ASIC sees room for improvement in IPO docs

Prospectuses are important to investors considering an Initial Public Offering (IPO), but the usability and credibility of these documents could be improved, according to the Australian Securities and Investments Commission (ASIC).

It recently examined the experience of institutional and retail investors when making decisions on IPO investments and has released its findings in REP 540 Investors in initial public offerings.

In interviews, ASIC found that institutional investors  who tend to be the biggest investors in IPOs and often help determine their pricing  highly valued the following inputs when making decisions:

  • the prospectus, because it was the main source of information regarding an IPO and was a regulated document for which directors and others involved in the offer have liability
  • access to the IPO issuer’s management
  • the institution’s own technical analysis was also important in assess the value of the offer.

Institutional investors were also found to seek out other sources of information about the IPO and were sceptical of information if there was a conflict of interest.

Additional qualitative research commissioned by ASIC revealed that the financial media, including mainstream media and subscription services, were influential in alerting retail investors to potential IPOs and in guiding their decision making process.

While the prospectus was seen as a key source of information, many retail investors said the document was hard to read and could not be relied on to tell the whole truth about an IPO.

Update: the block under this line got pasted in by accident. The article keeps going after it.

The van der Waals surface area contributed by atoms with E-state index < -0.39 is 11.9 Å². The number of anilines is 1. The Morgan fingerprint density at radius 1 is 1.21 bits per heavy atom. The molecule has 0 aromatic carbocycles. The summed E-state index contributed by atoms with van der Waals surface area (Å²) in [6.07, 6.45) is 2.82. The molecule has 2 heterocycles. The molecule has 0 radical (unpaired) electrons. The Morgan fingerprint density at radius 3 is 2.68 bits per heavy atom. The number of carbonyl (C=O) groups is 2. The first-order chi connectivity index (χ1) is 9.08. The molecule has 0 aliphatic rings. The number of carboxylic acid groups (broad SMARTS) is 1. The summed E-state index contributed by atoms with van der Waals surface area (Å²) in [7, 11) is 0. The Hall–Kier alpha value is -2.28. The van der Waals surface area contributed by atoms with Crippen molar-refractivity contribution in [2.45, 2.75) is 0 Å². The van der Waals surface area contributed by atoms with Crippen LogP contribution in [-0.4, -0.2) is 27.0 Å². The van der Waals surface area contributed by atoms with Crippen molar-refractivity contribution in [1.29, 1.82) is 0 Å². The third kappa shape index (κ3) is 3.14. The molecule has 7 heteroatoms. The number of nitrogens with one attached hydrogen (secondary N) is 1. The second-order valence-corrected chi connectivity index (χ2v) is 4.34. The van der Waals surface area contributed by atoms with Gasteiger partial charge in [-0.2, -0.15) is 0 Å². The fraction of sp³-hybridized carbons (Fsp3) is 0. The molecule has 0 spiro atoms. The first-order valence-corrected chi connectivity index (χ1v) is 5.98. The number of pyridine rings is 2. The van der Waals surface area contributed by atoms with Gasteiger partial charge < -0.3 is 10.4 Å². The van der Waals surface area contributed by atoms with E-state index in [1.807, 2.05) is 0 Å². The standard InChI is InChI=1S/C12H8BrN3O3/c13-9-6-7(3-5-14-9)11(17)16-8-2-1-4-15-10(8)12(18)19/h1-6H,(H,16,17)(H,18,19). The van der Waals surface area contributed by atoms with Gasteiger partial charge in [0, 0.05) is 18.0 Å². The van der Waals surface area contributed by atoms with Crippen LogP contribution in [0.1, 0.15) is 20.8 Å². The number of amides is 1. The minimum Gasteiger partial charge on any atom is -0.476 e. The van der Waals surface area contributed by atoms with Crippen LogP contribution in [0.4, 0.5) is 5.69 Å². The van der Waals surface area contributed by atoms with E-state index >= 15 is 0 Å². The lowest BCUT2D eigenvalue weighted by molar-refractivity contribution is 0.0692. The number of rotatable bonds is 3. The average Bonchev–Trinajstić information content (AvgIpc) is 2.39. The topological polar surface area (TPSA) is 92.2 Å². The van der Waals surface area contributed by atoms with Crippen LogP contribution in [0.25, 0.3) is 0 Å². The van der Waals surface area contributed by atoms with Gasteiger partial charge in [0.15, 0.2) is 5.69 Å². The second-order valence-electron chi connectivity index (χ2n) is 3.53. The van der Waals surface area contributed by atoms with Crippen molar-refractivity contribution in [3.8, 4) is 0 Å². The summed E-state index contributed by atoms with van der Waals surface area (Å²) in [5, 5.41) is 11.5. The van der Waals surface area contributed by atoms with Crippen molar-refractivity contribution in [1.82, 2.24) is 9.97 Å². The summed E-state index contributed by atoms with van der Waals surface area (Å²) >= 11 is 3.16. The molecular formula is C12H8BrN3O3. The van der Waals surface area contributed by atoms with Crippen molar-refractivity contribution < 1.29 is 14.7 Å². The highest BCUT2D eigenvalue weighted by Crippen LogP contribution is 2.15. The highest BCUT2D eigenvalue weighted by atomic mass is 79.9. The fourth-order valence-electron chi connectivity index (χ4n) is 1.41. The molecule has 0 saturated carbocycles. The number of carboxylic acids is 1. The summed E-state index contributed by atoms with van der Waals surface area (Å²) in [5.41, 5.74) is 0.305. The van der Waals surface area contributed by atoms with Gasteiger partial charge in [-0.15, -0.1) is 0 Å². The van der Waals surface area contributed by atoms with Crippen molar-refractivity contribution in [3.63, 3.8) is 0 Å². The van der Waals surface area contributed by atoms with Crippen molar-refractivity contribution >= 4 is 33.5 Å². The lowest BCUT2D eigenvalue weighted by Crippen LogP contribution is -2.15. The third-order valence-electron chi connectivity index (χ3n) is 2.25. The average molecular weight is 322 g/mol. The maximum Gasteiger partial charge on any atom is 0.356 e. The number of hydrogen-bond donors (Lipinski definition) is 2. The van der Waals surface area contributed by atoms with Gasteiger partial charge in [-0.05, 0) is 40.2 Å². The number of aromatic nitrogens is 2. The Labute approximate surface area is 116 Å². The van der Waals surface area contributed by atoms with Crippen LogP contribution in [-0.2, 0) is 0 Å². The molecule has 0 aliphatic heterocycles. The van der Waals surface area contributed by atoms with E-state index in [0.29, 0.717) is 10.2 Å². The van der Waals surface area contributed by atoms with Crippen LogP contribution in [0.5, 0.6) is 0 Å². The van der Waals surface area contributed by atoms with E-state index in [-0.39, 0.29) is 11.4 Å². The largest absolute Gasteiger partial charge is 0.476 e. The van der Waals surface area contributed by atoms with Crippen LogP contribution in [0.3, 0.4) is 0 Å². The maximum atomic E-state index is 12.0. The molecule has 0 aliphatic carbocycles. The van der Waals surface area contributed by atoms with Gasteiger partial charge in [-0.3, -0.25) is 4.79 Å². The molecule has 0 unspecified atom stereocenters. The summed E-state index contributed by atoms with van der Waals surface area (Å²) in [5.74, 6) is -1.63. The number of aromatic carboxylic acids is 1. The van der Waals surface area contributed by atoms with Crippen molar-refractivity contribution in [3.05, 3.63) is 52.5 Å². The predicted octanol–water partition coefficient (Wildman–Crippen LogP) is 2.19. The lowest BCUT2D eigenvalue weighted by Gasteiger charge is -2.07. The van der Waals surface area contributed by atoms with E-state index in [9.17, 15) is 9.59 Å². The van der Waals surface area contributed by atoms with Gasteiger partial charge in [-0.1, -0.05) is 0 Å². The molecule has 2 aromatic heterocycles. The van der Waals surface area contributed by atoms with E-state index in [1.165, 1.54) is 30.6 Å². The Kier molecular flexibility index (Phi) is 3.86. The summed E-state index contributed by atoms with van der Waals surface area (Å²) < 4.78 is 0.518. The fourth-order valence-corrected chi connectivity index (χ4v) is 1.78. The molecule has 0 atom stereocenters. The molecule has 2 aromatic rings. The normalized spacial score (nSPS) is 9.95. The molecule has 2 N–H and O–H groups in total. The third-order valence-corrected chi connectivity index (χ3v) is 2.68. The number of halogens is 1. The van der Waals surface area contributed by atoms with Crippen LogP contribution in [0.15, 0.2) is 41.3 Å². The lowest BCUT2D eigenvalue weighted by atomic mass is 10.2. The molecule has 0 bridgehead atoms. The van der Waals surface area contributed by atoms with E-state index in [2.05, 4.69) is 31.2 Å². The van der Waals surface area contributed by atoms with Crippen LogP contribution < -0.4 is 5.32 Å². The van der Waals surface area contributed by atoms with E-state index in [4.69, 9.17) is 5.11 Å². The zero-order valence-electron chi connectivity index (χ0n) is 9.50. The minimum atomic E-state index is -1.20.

ASIC’s research showed that retail investors were likely to dismiss the prospectus if it was too hard to read, and would rely on other sources of information. But while they valued ‘independent’ analysis, their access to informal sources such as the media or online investor forums could be limited.

A number of retail investors said they wanted more information on the issuing company’s management, such as its track record and what skills executives had to contribute.

There was also a perception that the prospectus, at least in part, was a marketing document and, therefore, did not provide the whole picture.

ASIC Commissioner John Price believes these findings will help the regulator enhance its regulation of IPOs.

While ASIC believes this regulation is sound, he adds: 'The qualitative research reinforces that prospectuses can be challenging documents for retail investors and particular areas of our guidance on prospectus disclosure should be carefully considered by issuers and their advisers to produce more effective disclosure for retail investors.’

To better help investor decision-making, ASIC plans to:

  • engage with stakeholders to encourage them to provide greater accessibility to management for investors.
  • increase its review of online investor forums and social media.
  • broaden its regular monitoring of the financial media to include investment magazines and online subscription services.
  • provide additional information about the IPO process to retail investors.

Given their importance to investors and to maintaining the reputation of Australia’s capital markets, ASIC says it closely reviews a significant number of prospectuses.

In 2016, this resulted in ASIC requiring corrective disclosure from issuers on 134 occasions, making 56 interim stop orders and final stop orders (with most of this regulatory action relating to IPOs).

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